Decisions have been made. Plans set into motion. Contracts signed. I recognize the reality of where things stand right now with respect to Addison Russell and the Cubs, and outside the small chance they decide to release him for (relatively minimal) termination pay or find a trade partner for him, the soon-to-be-25-year-old middle infielder will be part of the team when his suspension ends in early May.
That suspension, to which he agreed, came under MLB’s joint domestic violence policy, and is one of the longest ever handed down by the league. Those facts alone make his return to the Cubs unpalatable to many fans, and it only gets worse when you read about the alleged behavior that underlies the suspension.
But this is the route the Cubs opted to take when they tendered Russell a contract for 2019 back in November, and then avoided arbitration by signing a deal last week. Even in a tight-payroll situation, the Cubs apparently believe sufficiently in Russell’s unrealized offensive upside that they have deemed him worth both the unsavory position of employing him and also the up-to $3.4 million he’ll be paid in 2019.
Maybe the Cubs will be right. Maybe Russell will finally break out at the plate, and, more importantly, will demonstrate that he’s completely turned his life around and is contributing in a very positive way to the cause of domestic violence treatment and prevention. I don’t know which is less likely, but I will concede that each thing is possible.
As I look at the still-sizable free agent crop, though, I can’t help but wonder something I didn’t when thinking about the roster earlier in the offseason: what if the Cubs had decided to bring in a similar shortstop on a short-term deal?
That is to say, early in the offseason, when we had some measure of believe that the Cubs would move on from Russell, most speculation centered on a loaded second base free agent class, from which the Cubs could pluck a player and permanently install Javy Baez at shortstop. Having signed Daniel Descalso to be a second-base-heavy utility guy, though – oh, and without significant payroll flexibility – that thinking went by the wayside.
But for the $3.4 million the Cubs have committed to Russell in 2019, could they instead have brought in a similar player in free agency?
Consider two 29-year-old shortstops that are still on the free agent market, and how their performance the last three years stacks up with Russell’s:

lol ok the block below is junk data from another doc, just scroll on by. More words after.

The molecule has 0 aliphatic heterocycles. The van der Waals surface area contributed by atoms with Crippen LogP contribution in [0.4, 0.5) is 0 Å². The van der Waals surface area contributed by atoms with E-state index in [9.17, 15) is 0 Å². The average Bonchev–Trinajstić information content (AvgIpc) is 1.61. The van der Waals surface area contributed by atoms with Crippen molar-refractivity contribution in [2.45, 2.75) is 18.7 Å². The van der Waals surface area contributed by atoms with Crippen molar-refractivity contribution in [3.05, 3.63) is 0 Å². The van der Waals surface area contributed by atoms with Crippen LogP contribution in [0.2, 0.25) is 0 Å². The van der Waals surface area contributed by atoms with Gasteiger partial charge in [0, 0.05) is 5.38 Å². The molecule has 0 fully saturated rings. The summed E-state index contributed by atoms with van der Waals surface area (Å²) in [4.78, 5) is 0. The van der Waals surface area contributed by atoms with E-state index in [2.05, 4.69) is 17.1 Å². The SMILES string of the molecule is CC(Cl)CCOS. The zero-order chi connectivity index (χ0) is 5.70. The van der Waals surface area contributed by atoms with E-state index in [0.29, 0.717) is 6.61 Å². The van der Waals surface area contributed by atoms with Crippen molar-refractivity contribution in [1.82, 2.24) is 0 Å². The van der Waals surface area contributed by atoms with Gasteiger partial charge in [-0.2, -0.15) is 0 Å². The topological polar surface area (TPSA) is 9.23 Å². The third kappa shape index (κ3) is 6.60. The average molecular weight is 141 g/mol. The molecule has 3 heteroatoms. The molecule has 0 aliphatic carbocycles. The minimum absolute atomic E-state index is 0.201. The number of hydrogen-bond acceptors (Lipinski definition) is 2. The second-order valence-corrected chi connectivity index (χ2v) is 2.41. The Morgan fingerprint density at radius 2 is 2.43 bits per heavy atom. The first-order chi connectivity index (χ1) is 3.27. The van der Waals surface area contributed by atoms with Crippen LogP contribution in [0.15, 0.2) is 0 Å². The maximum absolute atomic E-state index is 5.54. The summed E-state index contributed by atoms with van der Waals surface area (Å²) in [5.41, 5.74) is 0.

Remarkably similar profiles, right? Each of the trio is light on the bat, superlative with the glove. Russell likely offers the best bat, while Iglesias offers the best glove. Galvis is probably somewhere in the middle.
To be sure, no one is saying Jose Iglesias or Freddy Galvis should be aggressive free agent targets for the Cubs, or even necessarily should have been at the outset of the offseason. Rather, I’m saying that if the Cubs were going to go year-to-year with Russell anyway (i.e., no real commitment beyond 2019), might they have gotten one of Iglesias or Galvis for 2019 at a similar or lesser price? And gotten the same or similar production? And not had to continue employing a player suspended for domestic violence? (The Steamer projections, by the way, for Iglesias and Russell are similar next year, with Galvis lagging behind.)
For all we know, this was under consideration back in November, but the timing just wasn’t right to get a deal nailed down, so the Cubs tendered Russell. The market has likely changed quite a bit since then for free agents in the Iglesias/Galvis tier, and maybe what seems rational now would have seemed crazy back then (though anticipating these movements is part of the job).
The other big caveat here is that, if the market hasn’t changed, then a guy like Iglesias could wind up getting a lot more than Russell in 2019 – he was projected by FanGraphs to land a two or three-year deal at the outset of the winter, worth anywhere from $6 to $9 million per year. If money is tight for the Cubs, and if Iglesias’s market hasn’t cratered, then there’s a really significant difference there.
In any case, this is not something we’d teed up in the past, and, with Russell’s contract now in place for 2019, I thought it worth at least mentioning as a route the Cubs could have opted to take.
Well, strictly speaking, it is still a route they could take.